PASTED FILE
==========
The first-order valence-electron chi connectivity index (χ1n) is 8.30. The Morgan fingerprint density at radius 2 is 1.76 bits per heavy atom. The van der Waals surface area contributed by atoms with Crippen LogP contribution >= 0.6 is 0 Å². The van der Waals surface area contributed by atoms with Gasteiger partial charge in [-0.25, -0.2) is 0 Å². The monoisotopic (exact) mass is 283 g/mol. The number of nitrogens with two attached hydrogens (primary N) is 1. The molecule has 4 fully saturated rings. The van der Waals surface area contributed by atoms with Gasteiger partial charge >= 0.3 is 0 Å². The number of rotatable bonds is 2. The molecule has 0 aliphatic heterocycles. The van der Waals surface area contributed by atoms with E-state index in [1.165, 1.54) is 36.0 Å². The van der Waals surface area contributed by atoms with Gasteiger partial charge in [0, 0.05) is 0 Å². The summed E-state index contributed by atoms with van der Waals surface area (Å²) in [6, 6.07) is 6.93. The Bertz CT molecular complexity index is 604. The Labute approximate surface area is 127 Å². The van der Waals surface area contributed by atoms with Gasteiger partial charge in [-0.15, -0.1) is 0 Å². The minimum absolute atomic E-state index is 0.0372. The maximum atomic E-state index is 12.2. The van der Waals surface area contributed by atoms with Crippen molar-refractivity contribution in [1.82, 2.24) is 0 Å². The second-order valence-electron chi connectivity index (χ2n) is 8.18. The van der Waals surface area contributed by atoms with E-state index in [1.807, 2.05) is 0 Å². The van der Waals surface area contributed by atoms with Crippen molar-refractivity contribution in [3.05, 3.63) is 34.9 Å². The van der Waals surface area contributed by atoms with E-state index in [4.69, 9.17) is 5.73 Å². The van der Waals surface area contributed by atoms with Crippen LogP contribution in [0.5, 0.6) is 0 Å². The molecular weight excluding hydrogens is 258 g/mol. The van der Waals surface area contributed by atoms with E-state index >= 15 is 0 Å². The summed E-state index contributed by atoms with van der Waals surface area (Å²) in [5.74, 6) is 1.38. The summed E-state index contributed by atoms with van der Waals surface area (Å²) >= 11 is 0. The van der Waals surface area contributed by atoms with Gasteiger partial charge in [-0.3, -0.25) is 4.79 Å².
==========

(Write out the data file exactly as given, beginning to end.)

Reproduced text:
The first-order valence-electron chi connectivity index (χ1n) is 8.30. The Morgan fingerprint density at radius 2 is 1.76 bits per heavy atom. The van der Waals surface area contributed by atoms with Crippen LogP contribution >= 0.6 is 0 Å². The van der Waals surface area contributed by atoms with Gasteiger partial charge in [-0.25, -0.2) is 0 Å². The monoisotopic (exact) mass is 283 g/mol. The number of nitrogens with two attached hydrogens (primary N) is 1. The molecule has 4 fully saturated rings. The van der Waals surface area contributed by atoms with Gasteiger partial charge >= 0.3 is 0 Å². The number of rotatable bonds is 2. The molecule has 0 aliphatic heterocycles. The van der Waals surface area contributed by atoms with E-state index in [1.165, 1.54) is 36.0 Å². The van der Waals surface area contributed by atoms with Gasteiger partial charge in [0, 0.05) is 0 Å². The summed E-state index contributed by atoms with van der Waals surface area (Å²) in [6, 6.07) is 6.93. The Bertz CT molecular complexity index is 604. The Labute approximate surface area is 127 Å². The van der Waals surface area contributed by atoms with Gasteiger partial charge in [-0.15, -0.1) is 0 Å². The minimum absolute atomic E-state index is 0.0372. The maximum atomic E-state index is 12.2. The van der Waals surface area contributed by atoms with Crippen molar-refractivity contribution in [1.82, 2.24) is 0 Å². The second-order valence-electron chi connectivity index (χ2n) is 8.18. The van der Waals surface area contributed by atoms with E-state index in [1.807, 2.05) is 0 Å². The van der Waals surface area contributed by atoms with Crippen molar-refractivity contribution in [3.05, 3.63) is 34.9 Å². The van der Waals surface area contributed by atoms with E-state index in [4.69, 9.17) is 5.73 Å². The van der Waals surface area contributed by atoms with Crippen LogP contribution in [0.5, 0.6) is 0 Å². The molecular weight excluding hydrogens is 258 g/mol. The van der Waals surface area contributed by atoms with E-state index >= 15 is 0 Å². The summed E-state index contributed by atoms with van der Waals surface area (Å²) in [5.74, 6) is 1.38. The summed E-state index contributed by atoms with van der Waals surface area (Å²) >= 11 is 0. The van der Waals surface area contributed by atoms with Gasteiger partial charge in [-0.3, -0.25) is 4.79 Å².